Reflection: On Hoffman, Garcia and Paul of Tarsus’s Letter to the Corinthians—Apr. 17, 2015

Partial Animals: A Collection of Stories, Songs, Artifacts, Images, Poems, Documenting the Anthropogenic Climate Interference, by Edgar Garcia
1 Corinthians 12:4-26

Sermon delivered at Marquand Chapel, Yale Divinity School, New Haven, CT

I don’t think I can explain why, but each member of this pathway has citizenship before they have arrived.

The Body of Christ is both a road which leads back in time, yet also grounds a lack of temporality in an eternally receding and approaching pathway.

And then these things like God and Book and Church are silent classifications which only stare out from translucent Bible-paper with forlorn mena-tones.

The weaving is a hypostasized message then, including its own story, but also, as a web of the Spirit, it can flinter in the showing shadows of eye, ear, nose, hand, foot—of conscientious unbelievers or fictitious future preservationists.

I’m asking the eyes of the body if they can see the colorful path that is above their heads. Because there are some who act as resisters to the dangerous Utopian no-man’s-land of the Future. The Breathing of God, and the pneumatic Gifts of God’s people are things like, we are told, interpretation, healing, prophecy.—these places.

He explains emphatically that the Spirit of God, the πνυεμα of God as it is in the original Greek, the breath of God, is that which makes this backward looking futured Group of People into the already assembled Body of the Crucified incarnation of the God which does the breathing.

It is surmised that it is a section from a Letter which Paul of Tarsus wrote to a community in 54 CE that he founded in the Roman port city of Corinth several years earlier.

The Biblical text read for this afternoon is one that, according to scholars, is older than the Gospels.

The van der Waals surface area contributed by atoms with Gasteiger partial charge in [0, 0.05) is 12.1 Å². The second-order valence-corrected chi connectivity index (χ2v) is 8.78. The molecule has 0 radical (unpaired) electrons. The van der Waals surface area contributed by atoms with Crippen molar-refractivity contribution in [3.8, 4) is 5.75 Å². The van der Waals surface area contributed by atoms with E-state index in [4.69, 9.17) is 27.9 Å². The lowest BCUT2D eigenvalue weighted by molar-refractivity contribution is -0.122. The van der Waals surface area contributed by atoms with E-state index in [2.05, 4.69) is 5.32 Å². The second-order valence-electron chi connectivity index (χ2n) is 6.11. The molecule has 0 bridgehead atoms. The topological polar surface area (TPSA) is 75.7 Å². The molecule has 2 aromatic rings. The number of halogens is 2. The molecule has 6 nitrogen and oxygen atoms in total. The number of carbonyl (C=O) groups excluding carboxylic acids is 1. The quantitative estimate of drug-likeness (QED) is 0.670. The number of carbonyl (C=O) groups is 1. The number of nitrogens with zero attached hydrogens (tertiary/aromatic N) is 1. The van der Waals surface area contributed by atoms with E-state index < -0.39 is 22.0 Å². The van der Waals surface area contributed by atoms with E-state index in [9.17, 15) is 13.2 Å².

And in finding this path I found that it has chipped away at the façade of my identity until I can no longer tell where they end and I begin.

A way which is composed of multi-colored, melancholy yet gregarious Saints: Mystics, Midwives, Barbarians, Cavalrymen, Queens, Tribesmen and Tribeswomen, Slaves, Freedmen, Jews and Greeks of all times and places who have in some way or other defied the categories of possible.

A way populated by healings, prophecies and interpretations.

And their way home has long ago, without their knowing, been set down a road of broken ritual practice and decaying prayers.

It wasn’t because of the integrity of the text, and not because of the efficacious of the rituals and liturgies, however beautiful or delightfully ugly—not for any rational reason, but somehow, one finds their Perception altered.

I don’t remember when I came to regard the solemn testimony of the ancient-dead about the supposedly historical events of the Crucifixion and Resurrection of Jesus of Nazareth as authoritative or believable.—both these places.

It takes the weaving of healing, interpretation and prophecy to turn useless kitsch and extruded polymers into a pathway of memory.

But texts are as dead as dockets. “Successful art changes our understanding of the conventions by altering our perceptions.”

Jesus Christ is a Lamb standing as if it had been slaughtered, having seven horns and seven eyes, which are the seven Spirits of God sent out into all the earth.

Jesus Christ is spiritual milk. Jesus Christ is a living stone, the Light from the Light, the child of humanity, the shepherd, the gate.

These texts are processed and woven into past practices and rituals which come to fruition in the present moment. I interpret past texts, woven with other further past texts, which are interpretations of extinct rituals.

Our task is the constant task of backward looking, forced future facing PRESENTation.

The task of a poet-anthropologist and of a weaver of trans-national-plastic are the irrational metaphors for what a moon-lighting Christian preacher might be.

Us, the enemies of secularity and the friends of what is self-contradictory.—occupy both these places.

The object of our desires is unintelligible and therefore we ought not exist. We are obscurantists. I’m asking the Eyes of the Body if they can See the colorful Path that is above their heads.

Are there any who act as resisters to the Utopian no-man’s-land of the Future?

“The brutal Christian creedal conflicts of the 30 Years War in Europe between 1618 and 1648 that the Reformation unleashed, the brutality of the two World Wars, and during his time, the anticipated annihilation of the Cold War, where all the same conflicts using the same morals, the same first principles, and therefore religious, categories.”